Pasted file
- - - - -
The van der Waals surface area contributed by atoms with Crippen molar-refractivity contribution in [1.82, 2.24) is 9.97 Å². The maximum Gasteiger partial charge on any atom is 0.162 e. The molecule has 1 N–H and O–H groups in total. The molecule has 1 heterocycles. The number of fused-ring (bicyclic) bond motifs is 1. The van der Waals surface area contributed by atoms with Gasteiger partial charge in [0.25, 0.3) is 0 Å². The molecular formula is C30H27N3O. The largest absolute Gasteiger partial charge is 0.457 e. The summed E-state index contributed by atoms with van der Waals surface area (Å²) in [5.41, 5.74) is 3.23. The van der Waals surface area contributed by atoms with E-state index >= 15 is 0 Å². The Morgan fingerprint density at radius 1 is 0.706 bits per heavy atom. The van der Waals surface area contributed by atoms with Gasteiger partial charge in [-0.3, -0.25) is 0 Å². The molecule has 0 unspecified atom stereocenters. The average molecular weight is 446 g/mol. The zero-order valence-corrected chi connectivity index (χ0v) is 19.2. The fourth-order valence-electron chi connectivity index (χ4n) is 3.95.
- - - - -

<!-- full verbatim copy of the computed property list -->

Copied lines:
The van der Waals surface area contributed by atoms with Crippen molar-refractivity contribution in [1.82, 2.24) is 9.97 Å². The maximum Gasteiger partial charge on any atom is 0.162 e. The molecule has 1 N–H and O–H groups in total. The molecule has 1 heterocycles. The number of fused-ring (bicyclic) bond motifs is 1. The van der Waals surface area contributed by atoms with Gasteiger partial charge in [0.25, 0.3) is 0 Å². The molecular formula is C30H27N3O. The largest absolute Gasteiger partial charge is 0.457 e. The summed E-state index contributed by atoms with van der Waals surface area (Å²) in [5.41, 5.74) is 3.23. The van der Waals surface area contributed by atoms with E-state index >= 15 is 0 Å². The Morgan fingerprint density at radius 1 is 0.706 bits per heavy atom. The van der Waals surface area contributed by atoms with Gasteiger partial charge in [-0.3, -0.25) is 0 Å². The molecule has 0 unspecified atom stereocenters. The average molecular weight is 446 g/mol. The zero-order valence-corrected chi connectivity index (χ0v) is 19.2. The fourth-order valence-electron chi connectivity index (χ4n) is 3.95.